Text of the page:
bring. But if you have the content, you will be the driver’s seat.”
“You are on this treadmill that you can never get off,” Maltz said.
Another issue is image resolution.
Today’s digital masters are often made at a resolution that likely will end
up far lower than where digital cinema projection is heading. “These digital
masters will fall short of future display mediums, ” said Mike Inchalik, COO
of Lowry Digital, a Burbank-based business under the Reliance umbrella that
specializes in film restoration
Theaters are mostly projecting at what is called 2K digital, and masters
similarly are typically done in 2K resolution. But several projectors now
are being developed in 4K, which means four times as many pixels in the
Studios could save at 4K, preparing for the future. But it costs more, so
they have to weight it: Do we need the extra; we already have a high
resolution, and the difference will be barely noticeable to the human eye.
Warner Bros., actually, is already a step ahead in storing higher
resolution. Preparing for the future, it archived the Judy Garland version
of “A Star Is Born” in 6K, as well as storing a film master.
In the two years since the “Digital Dilemma” report was released,
initiatives have started -- both in and outside Hollywood -- to address this
far-reaching issue that extends to filmed history such as that which is
found in the National Archives.
AMPAS is funding research on archiving in the digital age, as well as
studying related topics including metadata and file formats. The major
studios also are exploring the challenges. And the SciTech Council is
working on a follow-up study, focused on independent films, as well as
“The good news is people took the call to action seriously,” AMPAS’ Maltz
said. “But we have not seen any fundamental breakthroughs yet.”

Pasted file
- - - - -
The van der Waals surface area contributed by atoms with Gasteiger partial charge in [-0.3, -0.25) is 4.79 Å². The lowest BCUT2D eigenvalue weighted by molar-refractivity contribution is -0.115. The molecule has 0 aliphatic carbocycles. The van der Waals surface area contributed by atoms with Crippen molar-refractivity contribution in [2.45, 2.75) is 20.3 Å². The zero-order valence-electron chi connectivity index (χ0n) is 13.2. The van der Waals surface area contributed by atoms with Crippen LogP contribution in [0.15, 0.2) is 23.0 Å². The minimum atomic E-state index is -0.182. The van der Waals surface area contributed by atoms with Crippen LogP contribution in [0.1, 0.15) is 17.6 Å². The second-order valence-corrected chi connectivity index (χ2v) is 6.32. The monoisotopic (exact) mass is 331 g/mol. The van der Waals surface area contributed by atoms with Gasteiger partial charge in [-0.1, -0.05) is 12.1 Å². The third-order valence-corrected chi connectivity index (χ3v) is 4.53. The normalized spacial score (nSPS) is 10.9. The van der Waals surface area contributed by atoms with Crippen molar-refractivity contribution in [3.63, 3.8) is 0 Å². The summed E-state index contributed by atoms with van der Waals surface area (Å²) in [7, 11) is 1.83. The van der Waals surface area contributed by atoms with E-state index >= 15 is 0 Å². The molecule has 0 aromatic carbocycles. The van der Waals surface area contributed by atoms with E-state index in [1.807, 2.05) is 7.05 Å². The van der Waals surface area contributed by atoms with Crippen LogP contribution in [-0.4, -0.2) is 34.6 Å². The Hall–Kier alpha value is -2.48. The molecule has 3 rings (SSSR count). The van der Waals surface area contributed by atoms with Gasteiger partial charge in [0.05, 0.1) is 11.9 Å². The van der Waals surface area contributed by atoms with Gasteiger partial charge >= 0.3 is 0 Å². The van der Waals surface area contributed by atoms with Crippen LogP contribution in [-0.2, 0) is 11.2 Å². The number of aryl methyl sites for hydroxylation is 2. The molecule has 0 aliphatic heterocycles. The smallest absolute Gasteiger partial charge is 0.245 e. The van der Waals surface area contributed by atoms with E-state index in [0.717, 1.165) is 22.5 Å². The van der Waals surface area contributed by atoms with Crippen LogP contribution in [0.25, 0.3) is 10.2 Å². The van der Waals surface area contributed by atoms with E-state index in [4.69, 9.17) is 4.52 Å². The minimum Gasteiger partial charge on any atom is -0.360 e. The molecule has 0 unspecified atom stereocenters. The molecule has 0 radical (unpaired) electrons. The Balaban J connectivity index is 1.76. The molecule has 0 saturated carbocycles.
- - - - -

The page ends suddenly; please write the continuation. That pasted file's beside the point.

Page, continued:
ATTENTION 8mm &
reference guide and historical book you've always wanted!
FROM THE PUBLISHER
Do you remember the first movie you ever owned? It was
probably a product of Castle Films. Before home video, Castle Films made
every living room a screening room.
For four decades
the 16mm and 8mm film products of Castle Films were sold in every
department store and hobby shop. Castle had big-screen movies for
everybody: comedies with Abbott & Costello, The Marx Brothers, and
W. C. Fields...monster movies with Frankenstein, Dracula, and the
Wolfman...cartoons with Woody Woodpecker, Chilly Willy, and Mighty
Mouse...westerns with Clint Eastwood, John Wayne, and James
Stewart...travelogues of the world's picturesque
places...newsreels of major headline stories...musicals with top
singers and bandleaders.
always wanted a reference book detailing the total output of
Castle Films. Here it is. Castle Films: A Hobbyist's Guide is a
complete filmography of every title printed between 1937 and 1977.
For handy reference, there are separate indexes by title, subject,
and serial number, a listing of Castle's color film releases, and
a special section "decoding" Castle's various pseudonym titles and
disclosing the "true identities" of many films. Castle Films: A
Hobbyist's Guide is a fascinating, nostalgic look at one of the
pioneers of home entertainment.
Collectors have always wanted a reference book detailing the
complete 40-year filmography of Castle Films. This is it.
TO PURCHASE, go to BarnesandNoble.com then type "Castle Flms" in
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purchase this great book! A-1video.com highly recommends this to
all film buffs and home movie collectors!
8mm & Super 8mm
CASTLE FILMS CATALOG 1972
of home movies featuring cartoons, comedies, sports, musical ,
newsreels and much
8mm & 16mm
CASTLE FILMS CATALOG 1970;
of home movies featuring cartoons, comedies,
sports, musical , newsreels and much more.............Ex shape......$10.00